Tuesday, April 29, 2008


Okay, look -- I know that's some really lousy weaving. I can only tell you (a) it was my first time, (b) I didn't have the slightest idea what I was doing and, (c) Ralph insisted on helping as the ends of the strips kept flipping his way.

It's supposed to be a flower. (cough cough) Although it doesn't show in the photo, there are actually three layers of weaving, spiraling up from the largest bottom layer. I didn't really take too much care with turning even corners and keeping strands snugged up, which is why I wouldn't ordinarily care to display the results. Mainly I've decided to expose my ineptitude because I just wanted you to see how really neat the grain of the strips is. If you click on the photo, you can see a larger version. Just wish you could smell this stuff. It's very much like freshly cut grass, which is logical since, in a way, that's what it is.

Yuppers. Grass. Of the wide and long persuasion. Of the infamous mystery monster that has been the subject of previous posts and comments. By the way, for those who might not have checked back for guesses, I did add a second photo to the last post that showed the leaves at a closer range. You can scroll down and check it out now. I'll wait. Okay? Okay. Now let me tell you what I did.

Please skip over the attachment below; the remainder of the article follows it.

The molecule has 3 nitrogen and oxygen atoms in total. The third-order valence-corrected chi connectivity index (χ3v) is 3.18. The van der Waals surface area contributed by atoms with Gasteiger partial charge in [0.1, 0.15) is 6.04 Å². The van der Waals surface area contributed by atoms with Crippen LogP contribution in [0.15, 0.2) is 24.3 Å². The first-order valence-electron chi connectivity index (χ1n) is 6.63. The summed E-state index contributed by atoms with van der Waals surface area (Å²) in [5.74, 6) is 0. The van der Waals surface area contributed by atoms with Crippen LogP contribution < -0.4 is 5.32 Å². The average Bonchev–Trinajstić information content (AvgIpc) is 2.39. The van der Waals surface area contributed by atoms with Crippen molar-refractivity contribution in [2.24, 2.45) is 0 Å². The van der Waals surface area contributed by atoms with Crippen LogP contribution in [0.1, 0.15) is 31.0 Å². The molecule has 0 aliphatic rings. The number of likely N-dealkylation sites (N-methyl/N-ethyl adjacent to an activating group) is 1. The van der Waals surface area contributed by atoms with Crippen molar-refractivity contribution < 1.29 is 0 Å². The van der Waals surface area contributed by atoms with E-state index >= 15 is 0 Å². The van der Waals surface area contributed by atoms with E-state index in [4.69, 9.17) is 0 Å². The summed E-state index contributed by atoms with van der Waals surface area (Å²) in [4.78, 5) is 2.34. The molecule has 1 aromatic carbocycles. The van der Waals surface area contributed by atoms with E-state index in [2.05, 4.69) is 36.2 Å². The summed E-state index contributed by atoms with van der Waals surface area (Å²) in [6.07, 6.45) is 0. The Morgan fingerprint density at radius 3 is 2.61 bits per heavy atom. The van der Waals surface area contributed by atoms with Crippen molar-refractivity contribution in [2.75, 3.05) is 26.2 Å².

Had to wait until this morning because 101 Plants is closed on Mondays. Don't know why I didn't think to call earlier because Pat and Jeff are veritable founts of botanical knowledge. So Jeff answered the phone and I described the mystery monster. It wasn't a problem. "Oh," he said, "that's a New Zealand flax. It's real name is Phormium but everyone calls it New Zealand flax."